If Doucet had been hired as a commentator, she’d have had the freedom to express this opinion, hateful though it be, but she was actually co-hosting the program and therefore representing the BBC (in spite of having denied doing so at the start).

I have asked the BBC to reply to this. I know what I will get back, if anything. I will be told that they are sorry if I found anything offensive, as if the fault was mine for being over-sensitive, and that they always do their best to maintain editorial balance under difficult circumstances.

I hate lining up among the ranks of those who cry wolf all the time, which is what I feel is the standard Jewish kneejerk, but there do seem to be a lot of wolves around, and a lot of harbouring of unacknowledged biases.

And that’s apart from those who are entirely unapologetic about their foulness, examples of which abound on the internet, not just from those who are incandescent Islamicists but those who seem like everyday normal British people, who had no difficulty protesting on Saturday among those crying for “Jewish blood” at pro-Gazan rallies – among them, the ex- and now disgraced Labour Party leader, Jeremy Corbyn.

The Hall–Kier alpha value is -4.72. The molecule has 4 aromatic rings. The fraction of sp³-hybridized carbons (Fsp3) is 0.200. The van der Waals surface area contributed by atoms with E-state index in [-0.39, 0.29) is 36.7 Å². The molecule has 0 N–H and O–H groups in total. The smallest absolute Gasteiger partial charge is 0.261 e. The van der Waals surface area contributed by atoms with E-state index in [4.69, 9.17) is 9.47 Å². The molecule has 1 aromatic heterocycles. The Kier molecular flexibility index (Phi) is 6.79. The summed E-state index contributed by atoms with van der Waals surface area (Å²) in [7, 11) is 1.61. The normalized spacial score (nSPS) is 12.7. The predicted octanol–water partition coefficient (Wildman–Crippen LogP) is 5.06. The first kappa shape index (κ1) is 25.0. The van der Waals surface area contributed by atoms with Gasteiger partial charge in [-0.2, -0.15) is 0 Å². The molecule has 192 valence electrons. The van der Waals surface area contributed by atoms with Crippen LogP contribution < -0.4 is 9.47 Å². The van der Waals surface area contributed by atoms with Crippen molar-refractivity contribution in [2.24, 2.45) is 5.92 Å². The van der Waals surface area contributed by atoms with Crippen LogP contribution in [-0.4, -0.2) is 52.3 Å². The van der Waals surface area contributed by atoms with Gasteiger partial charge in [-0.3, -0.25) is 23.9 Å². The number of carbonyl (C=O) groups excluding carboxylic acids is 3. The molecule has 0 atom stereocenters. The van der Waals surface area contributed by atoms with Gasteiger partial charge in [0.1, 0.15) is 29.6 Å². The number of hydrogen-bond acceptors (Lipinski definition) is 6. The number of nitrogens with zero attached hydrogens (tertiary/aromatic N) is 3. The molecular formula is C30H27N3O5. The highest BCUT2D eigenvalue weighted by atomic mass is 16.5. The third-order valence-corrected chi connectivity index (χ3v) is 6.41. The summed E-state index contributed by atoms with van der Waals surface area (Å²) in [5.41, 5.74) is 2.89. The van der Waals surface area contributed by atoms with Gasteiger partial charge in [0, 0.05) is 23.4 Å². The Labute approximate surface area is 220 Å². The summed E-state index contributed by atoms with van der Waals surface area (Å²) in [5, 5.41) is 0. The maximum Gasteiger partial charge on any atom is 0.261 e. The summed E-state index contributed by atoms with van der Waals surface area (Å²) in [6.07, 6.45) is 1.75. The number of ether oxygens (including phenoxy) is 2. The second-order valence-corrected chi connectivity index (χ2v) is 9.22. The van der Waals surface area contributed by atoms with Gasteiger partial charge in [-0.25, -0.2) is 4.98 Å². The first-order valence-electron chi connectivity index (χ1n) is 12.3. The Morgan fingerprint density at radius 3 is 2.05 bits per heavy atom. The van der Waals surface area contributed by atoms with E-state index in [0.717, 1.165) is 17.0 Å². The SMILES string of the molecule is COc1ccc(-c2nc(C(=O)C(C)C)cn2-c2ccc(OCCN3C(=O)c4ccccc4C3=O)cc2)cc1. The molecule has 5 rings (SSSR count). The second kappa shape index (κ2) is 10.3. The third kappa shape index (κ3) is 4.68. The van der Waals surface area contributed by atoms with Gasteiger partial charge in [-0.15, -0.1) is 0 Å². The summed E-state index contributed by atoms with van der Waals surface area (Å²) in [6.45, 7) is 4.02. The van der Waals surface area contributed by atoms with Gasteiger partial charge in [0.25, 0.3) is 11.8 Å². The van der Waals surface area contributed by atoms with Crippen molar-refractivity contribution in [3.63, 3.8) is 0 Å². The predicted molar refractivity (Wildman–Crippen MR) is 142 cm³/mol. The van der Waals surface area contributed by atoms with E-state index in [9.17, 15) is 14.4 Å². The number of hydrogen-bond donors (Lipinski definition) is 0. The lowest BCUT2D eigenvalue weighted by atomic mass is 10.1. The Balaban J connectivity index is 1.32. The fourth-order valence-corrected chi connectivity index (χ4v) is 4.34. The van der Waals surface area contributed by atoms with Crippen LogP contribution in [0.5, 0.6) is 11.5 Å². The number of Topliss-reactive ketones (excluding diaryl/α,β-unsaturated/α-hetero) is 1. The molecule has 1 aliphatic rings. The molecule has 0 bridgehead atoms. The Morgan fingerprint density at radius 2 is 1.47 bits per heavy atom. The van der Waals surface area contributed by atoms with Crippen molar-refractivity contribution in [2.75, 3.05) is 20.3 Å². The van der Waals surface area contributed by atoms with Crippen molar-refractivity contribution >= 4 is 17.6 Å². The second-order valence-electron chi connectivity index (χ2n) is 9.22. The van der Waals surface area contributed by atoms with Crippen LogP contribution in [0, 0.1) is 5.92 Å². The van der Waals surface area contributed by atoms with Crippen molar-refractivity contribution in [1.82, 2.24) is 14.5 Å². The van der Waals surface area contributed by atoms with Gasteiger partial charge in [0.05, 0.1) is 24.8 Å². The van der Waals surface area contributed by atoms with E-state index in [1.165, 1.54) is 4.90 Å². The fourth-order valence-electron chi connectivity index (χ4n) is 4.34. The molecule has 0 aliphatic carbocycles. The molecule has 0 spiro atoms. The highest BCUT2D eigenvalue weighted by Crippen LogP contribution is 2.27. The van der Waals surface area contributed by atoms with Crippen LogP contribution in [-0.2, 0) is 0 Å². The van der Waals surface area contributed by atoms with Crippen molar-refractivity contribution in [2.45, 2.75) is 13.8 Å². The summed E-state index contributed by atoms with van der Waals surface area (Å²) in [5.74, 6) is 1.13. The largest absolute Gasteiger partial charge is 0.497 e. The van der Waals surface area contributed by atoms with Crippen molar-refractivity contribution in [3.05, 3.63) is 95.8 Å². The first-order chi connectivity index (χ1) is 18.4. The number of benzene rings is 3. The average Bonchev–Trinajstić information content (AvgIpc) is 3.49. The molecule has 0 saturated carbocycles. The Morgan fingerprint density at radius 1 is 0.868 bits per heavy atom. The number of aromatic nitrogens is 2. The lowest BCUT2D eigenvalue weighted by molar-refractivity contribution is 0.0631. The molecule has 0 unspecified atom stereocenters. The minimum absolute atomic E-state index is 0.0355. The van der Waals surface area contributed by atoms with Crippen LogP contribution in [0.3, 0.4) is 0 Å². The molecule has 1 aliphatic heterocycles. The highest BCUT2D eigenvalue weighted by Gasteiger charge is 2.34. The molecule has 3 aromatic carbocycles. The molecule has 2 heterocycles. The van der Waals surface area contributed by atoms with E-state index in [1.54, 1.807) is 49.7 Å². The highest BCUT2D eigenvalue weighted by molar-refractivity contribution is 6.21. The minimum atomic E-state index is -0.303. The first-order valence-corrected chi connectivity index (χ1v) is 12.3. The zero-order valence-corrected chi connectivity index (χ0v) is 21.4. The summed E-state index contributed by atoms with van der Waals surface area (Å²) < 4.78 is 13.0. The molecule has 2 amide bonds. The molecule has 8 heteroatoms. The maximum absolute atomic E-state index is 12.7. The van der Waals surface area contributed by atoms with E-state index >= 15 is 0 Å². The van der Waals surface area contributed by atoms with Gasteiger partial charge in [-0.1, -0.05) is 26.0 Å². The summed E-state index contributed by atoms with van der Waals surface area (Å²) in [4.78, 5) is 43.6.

These people are not my people but nor are those who tell me they are Israel’s friends and who currently seem to offer more accommodating company. I do not want to find myself forced by circumstance, like the Ukrainians in 1940, to face rightwards but the icy blast from the cuddly Left is chilling and since it cannot be resisted, given its apparent trajectory, I don’t know if I have the strength to hold out as a non-aligned outlier. Having no friends is also not a nice place to be.